Frightened Israelis who rushed into protected spaces are still catching their breath, mothers of soldiers stationed on the Gaza border are still breathing a sigh of relief, but it is not too soon to say with confidence, that the next attack is sure to come.
Hamas launches rockets at Israeli communities when it sees fit, and at short intervals.
We had an attack on August 25, followed by one on September 11, followed now by November 1.
The earlier attacks are all well documented in the Israeli media.
Reporting is always the same: "Rockets launched from Gaza, no one injured."
The Israeli response is also on repeat.
First the military response, which Prime Minister Benjamin Netanyahu promotes as "powerful, as you can all see."
Next come interviews with residents of the south whose homes were damaged.
Last Friday it was the turn of Sderot resident Albert Abuhatzeira, who demanded to know if the government saw him and his neighbors as second-class citizens.
"We are traumatized all the time," he lamented, "and all we hear is that the cabinet will convene."
In most cases, Sderot Mayor Alon Davidi, a 10-year veteran in the post, also weighs in demanding government action.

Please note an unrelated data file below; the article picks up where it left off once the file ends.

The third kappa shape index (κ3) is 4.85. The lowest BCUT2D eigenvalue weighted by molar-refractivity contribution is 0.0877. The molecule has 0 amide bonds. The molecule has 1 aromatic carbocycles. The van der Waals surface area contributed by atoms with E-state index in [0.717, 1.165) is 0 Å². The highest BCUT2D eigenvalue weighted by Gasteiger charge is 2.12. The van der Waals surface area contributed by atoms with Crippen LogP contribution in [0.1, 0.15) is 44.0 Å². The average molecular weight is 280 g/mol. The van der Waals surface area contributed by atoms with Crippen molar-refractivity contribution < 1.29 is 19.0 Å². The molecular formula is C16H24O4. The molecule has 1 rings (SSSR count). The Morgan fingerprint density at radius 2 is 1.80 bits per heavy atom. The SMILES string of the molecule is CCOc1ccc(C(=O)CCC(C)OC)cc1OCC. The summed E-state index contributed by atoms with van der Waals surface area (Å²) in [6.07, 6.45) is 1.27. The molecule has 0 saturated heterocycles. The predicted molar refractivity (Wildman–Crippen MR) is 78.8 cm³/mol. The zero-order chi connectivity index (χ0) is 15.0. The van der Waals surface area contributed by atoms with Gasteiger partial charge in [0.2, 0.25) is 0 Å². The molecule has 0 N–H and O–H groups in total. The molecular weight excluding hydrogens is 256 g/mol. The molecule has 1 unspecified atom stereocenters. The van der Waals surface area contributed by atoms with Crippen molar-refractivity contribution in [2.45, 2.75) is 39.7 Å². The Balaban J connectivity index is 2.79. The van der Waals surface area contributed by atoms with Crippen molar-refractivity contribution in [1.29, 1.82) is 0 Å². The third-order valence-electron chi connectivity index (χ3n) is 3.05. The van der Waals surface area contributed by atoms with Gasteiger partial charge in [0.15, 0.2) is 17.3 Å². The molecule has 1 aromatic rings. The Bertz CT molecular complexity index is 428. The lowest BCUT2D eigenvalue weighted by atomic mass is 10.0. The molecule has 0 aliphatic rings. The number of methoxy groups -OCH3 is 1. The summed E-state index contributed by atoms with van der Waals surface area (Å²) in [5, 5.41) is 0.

"It is time to put an end to this," he says. "Israel must launch a military incursion into Gaza and the eliminate the Hamas leadership once and for all."
As if we are watching an amateur theatre production, one that comes around every couple of months and whose lead actors all remember their lines.
They too know that a cabinet meeting will not yield a military solution, nor will it mitigate the anguish felt by residents of the Gaza border communities.
A tweet by Netanyahu's Likud rival MK Gideon Sa'ar calling for stronger action is nothing but a line added into the play that gives another actor the chance to take center stage, even for a short while.
By the time the dust from the rocket attack settles, and the headlines have moved on, it is time to put away the script and bid farewell to the audience with some familiar, calming platitudes: "Elimination of Hamas leaders" or "destruction of terror infrastructure" or even the old standby "there is no partner on the other side."
But the show must go on. So, Netanyahu assumes his position back stage, this time pulling the strings of his new-old friend Naftali Bennett.
The New Right leader has taken the role of a calmer character, no longer calling for war, as he dreams of the ministerial portfolio that could be his - if only he sticks to the script provided by the prime minister.